Hi. While Rails articles and blogs invade the web but I think (IMVHO), Rails will be used as a mentor for other frameworks than a widely used framework. I mean, all the cool ideas in Rails will find its way to other (popular) frameworks but it will be hard to Rails to compete with PHP, Java and .Net Why ? I think this is due Ruby language, yes Ruby is cool -you might say- , but how has enough time to learn a new language from the scratch ?
While I am not a huge Ruby/Rails fan, as a developer, I don't see how learning any new langauge is like learning it from scratch. All languages borrow not only concepts but syntax from one another. So it's usually not the stretch you might think it is to grasp it.
Rails doesn't need to "compete" with other technologies. It only needs to find a niche that it fits in, which I believe it has. I just tend to not work within that niche domain. You also are giving invalid comparisons. Java and PHP are languages. Rails is a framework. So saying... Rails to compete with PHP, Java and .Net ...just sounds silly.
I don't really think that "who has the time to learn a new language" is going to stop RoR? At some point someone could have said the same thing about Java, C#, Perl, or whatever. You may not have the time to learn it but someone else will, probably someone who finds that this newer language, even though it's really not newer, is more appealing than an older one like Java.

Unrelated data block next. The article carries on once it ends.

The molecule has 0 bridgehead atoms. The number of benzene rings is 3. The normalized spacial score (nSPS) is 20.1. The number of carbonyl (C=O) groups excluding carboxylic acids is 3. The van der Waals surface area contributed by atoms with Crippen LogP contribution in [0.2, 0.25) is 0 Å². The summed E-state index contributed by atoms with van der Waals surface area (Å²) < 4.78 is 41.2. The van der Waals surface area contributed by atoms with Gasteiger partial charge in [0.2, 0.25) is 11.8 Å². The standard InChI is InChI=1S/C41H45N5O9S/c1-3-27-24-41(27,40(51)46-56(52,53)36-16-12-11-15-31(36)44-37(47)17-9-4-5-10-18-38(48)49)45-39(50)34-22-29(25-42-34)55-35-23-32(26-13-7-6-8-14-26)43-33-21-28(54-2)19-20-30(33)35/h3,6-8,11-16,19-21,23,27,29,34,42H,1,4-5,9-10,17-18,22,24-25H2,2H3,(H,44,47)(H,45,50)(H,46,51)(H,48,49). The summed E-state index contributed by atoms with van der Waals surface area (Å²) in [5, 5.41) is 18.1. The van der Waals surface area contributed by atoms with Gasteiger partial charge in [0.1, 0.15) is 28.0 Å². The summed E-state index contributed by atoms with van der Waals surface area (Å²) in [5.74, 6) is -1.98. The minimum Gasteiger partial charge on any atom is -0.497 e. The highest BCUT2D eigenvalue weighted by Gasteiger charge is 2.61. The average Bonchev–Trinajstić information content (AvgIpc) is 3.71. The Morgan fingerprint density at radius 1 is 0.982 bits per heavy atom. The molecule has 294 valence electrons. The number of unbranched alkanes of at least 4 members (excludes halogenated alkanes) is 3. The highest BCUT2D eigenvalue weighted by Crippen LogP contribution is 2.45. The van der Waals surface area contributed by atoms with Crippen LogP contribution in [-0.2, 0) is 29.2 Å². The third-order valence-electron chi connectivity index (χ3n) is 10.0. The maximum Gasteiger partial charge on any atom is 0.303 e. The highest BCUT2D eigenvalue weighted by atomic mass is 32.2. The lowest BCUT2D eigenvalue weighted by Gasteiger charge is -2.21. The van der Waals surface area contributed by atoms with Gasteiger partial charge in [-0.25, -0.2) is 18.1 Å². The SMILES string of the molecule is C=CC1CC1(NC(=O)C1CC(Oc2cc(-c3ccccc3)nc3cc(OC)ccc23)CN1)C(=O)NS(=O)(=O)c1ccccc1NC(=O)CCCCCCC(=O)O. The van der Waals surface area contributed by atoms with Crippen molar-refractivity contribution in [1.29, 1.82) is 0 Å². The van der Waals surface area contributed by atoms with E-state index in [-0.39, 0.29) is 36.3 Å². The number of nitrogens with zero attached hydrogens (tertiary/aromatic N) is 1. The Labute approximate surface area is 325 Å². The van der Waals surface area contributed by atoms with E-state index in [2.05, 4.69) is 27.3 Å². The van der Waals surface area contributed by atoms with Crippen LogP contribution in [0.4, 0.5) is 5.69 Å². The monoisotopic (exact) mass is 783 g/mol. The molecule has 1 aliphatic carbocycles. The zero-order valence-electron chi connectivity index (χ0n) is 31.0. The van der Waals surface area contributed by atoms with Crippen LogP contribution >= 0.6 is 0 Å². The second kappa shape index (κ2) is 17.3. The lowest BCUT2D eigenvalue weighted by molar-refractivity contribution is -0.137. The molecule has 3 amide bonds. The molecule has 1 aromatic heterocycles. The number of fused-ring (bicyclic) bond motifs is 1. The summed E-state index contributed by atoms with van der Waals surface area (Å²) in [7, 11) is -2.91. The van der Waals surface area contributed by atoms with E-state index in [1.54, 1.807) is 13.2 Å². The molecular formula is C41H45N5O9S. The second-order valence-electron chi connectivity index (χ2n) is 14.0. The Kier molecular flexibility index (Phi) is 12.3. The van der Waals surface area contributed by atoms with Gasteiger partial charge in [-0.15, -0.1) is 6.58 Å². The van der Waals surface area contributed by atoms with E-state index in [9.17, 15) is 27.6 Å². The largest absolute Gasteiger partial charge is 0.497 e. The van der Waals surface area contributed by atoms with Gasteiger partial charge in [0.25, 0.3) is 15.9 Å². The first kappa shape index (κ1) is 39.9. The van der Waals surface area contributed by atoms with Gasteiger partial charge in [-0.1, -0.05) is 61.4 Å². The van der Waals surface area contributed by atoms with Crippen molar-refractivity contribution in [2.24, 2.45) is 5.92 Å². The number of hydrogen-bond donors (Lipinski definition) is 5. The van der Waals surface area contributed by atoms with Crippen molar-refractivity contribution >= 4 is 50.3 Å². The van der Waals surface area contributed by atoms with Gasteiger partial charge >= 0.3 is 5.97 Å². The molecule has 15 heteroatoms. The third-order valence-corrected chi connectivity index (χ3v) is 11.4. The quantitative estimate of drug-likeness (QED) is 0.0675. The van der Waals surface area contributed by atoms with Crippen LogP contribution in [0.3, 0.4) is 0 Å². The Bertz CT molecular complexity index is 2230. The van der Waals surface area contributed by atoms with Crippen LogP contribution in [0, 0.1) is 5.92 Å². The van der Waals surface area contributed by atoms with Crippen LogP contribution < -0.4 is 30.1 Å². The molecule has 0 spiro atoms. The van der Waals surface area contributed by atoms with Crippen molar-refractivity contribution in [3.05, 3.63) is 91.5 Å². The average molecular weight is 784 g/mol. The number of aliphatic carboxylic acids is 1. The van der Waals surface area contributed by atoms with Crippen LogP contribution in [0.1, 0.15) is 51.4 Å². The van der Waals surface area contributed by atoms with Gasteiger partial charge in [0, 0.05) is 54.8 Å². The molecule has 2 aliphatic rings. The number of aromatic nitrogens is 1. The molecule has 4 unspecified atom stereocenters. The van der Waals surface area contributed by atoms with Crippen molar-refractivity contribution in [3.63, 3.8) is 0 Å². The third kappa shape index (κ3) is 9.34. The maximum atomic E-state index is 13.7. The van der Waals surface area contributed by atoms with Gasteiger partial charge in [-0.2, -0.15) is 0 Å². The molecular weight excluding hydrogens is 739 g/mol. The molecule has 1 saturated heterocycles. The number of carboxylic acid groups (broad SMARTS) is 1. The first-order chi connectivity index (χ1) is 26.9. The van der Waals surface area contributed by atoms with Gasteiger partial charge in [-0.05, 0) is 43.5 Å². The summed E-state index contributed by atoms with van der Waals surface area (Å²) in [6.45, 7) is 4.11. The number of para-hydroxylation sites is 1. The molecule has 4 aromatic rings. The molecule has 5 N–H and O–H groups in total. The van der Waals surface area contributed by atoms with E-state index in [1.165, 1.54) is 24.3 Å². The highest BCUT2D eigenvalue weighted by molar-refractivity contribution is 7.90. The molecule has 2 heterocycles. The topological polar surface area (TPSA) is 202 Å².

A number of years ago I happened to read most of The Pragmatic Programmer and seem to recall that the authors suggested learning more than one language. Though I really don't have time to do so I have tried to spend some time on learning both C# and Ruby. One reason to do so, at least in my mind, is that it always gives you a new perspective and maybe better understanding of the languages that you do know. So I think that there will always be some people who do have the time to learn a new language. If it offers them something that others languages don't then the language will probably be successful.
A number of years ago I happened to read most of The Pragmatic Programmer and seem to recall that the authors suggested learning more than one language.
Learn at least one new [programming] language every year. Different languages solve the same problems in different ways. By learning several different approaches, you can help broaden your thinking and avoid getting stuck in a rut. -- Pragmatic Programmer